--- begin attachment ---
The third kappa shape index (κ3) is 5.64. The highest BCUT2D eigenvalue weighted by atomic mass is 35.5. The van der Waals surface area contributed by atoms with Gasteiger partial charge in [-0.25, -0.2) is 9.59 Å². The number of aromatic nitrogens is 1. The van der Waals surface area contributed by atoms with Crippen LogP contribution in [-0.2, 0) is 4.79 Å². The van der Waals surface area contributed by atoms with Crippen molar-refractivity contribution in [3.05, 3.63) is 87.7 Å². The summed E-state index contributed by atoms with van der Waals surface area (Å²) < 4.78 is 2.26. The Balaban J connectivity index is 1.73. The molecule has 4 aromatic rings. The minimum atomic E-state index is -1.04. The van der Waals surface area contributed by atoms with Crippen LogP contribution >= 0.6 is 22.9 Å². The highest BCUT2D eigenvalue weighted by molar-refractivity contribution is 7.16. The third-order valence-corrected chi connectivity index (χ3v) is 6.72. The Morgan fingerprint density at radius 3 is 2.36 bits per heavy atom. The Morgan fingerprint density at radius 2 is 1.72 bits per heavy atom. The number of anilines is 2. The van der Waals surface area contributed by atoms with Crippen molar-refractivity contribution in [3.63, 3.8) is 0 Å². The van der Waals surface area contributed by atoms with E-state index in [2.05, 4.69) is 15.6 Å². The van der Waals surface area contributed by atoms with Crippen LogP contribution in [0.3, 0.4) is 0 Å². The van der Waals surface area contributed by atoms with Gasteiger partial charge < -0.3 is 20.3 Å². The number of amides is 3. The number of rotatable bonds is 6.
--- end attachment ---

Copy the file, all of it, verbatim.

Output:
The third kappa shape index (κ3) is 5.64. The highest BCUT2D eigenvalue weighted by atomic mass is 35.5. The van der Waals surface area contributed by atoms with Gasteiger partial charge in [-0.25, -0.2) is 9.59 Å². The number of aromatic nitrogens is 1. The van der Waals surface area contributed by atoms with Crippen LogP contribution in [-0.2, 0) is 4.79 Å². The van der Waals surface area contributed by atoms with Crippen molar-refractivity contribution in [3.05, 3.63) is 87.7 Å². The summed E-state index contributed by atoms with van der Waals surface area (Å²) < 4.78 is 2.26. The Balaban J connectivity index is 1.73. The molecule has 4 aromatic rings. The minimum atomic E-state index is -1.04. The van der Waals surface area contributed by atoms with Crippen LogP contribution >= 0.6 is 22.9 Å². The highest BCUT2D eigenvalue weighted by molar-refractivity contribution is 7.16. The third-order valence-corrected chi connectivity index (χ3v) is 6.72. The Morgan fingerprint density at radius 3 is 2.36 bits per heavy atom. The Morgan fingerprint density at radius 2 is 1.72 bits per heavy atom. The number of anilines is 2. The van der Waals surface area contributed by atoms with Crippen molar-refractivity contribution in [3.63, 3.8) is 0 Å². The van der Waals surface area contributed by atoms with E-state index in [2.05, 4.69) is 15.6 Å². The van der Waals surface area contributed by atoms with Crippen LogP contribution in [0.3, 0.4) is 0 Å². The van der Waals surface area contributed by atoms with Gasteiger partial charge < -0.3 is 20.3 Å². The number of amides is 3. The number of rotatable bonds is 6.